In all these cases, local communities are on the frontline, fighting for the defense of their right and the rights of nature to exist, thrive and evolve as opposed to merely being property for humans to exploit. Their struggles affect everyone as a safe, clean, and healthy environment is of the utmost importance for the respect and exercise of human rights for all.

However, State and corporate actors that contribute to climate change, environmental degradation and human rights abuses continue to benefit from impunity. FIDH is mobilized to fight impunity to hold States and business accountable for environmental degradation. To hold corporate actors to account for their contribution to the climate crisis FIDH and its member organisations have developped a coordinated cross-regional strategic line of action.

Following the adoption of a resolution in 2019 recognizing the interdependence between human rights and the protection of the environment, initiated by 8 organizations from 3 continents, FIDH committed to work with key stakeholders on a range of actions to defend the rights of affected communities and empower its members engaged on this issue, with the aim of strengthening the legal framework and ensuring accountability and redress.

In September 2020, FIDH joined forces with over 1,100 civil society and indigenous peoples organisations to endorse a Joint Civil Society Statement calling on States for the immediate recognition of the right to a healthy environment. The Statement was delivered to the United Nations Human Rights Council during its 45th session and encouraged the Core Group on Human Rights and the Environment (including Costa Rica, the Maldives, Morocco, Slovenia, and Switzerland) to deliver a joint statement committing to paving the way for recognition of the right to a healthy environment.

In August 2021, the Core Group announced it would bring forward a resolution to universally recognize the right to a safe, clean, healthy, and sustainable environment during the 48th Session of the Human Rights Council. In September 2021, FIDH called with other 15 organizations upon all Members of the Council to proactively support this initiative. A resolution to universally recognize the right to a safe, clean, healthy, and sustainable environment was proposed during the 48th Session of the Human Rights Council (13 September - 8 October). Governments have the historical opportunity to recognize this right, and they should not miss it.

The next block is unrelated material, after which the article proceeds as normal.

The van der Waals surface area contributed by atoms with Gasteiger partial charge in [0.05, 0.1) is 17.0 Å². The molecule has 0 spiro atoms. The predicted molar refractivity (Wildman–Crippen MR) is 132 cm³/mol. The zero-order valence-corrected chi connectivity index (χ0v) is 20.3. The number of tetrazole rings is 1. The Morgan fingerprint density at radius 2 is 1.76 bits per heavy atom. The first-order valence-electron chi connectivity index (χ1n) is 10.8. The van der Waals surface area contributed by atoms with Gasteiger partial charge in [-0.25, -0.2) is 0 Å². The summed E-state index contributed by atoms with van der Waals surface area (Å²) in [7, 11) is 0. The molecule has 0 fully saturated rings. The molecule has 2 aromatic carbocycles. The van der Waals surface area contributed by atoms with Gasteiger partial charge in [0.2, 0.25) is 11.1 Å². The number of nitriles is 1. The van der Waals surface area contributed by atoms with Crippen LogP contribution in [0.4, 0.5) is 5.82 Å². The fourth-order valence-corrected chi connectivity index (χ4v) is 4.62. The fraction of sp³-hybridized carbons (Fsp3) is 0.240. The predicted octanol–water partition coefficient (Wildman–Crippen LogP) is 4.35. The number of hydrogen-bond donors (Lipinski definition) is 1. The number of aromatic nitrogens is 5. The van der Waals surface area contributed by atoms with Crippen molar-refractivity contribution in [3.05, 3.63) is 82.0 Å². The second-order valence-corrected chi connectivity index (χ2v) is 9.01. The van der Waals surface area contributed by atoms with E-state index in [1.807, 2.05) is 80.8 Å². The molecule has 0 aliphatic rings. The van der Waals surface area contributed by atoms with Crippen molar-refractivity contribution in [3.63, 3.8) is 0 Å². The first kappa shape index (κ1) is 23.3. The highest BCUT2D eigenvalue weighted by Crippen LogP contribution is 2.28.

Another core group of states, composed of Bahamas, the European Union, Fiji, Panama, Paraguay, Sudan and the Republic of the Marshall Islands also announced that they will be proposing a resolution to create a Special Rapporteur on the promotion and protection of Human Rights in the context of Climate Change during the 48th Session of the Human Rights Council.

FIDH believes that a safe, clean, healthy and sustainable environment is essential to the fulfilment of the right to life, food, health, water, housing. Similarly, the introduction of human rights considerations into environmental policies is essential to the protection of the populations affected by global warming and to the well-being of future generations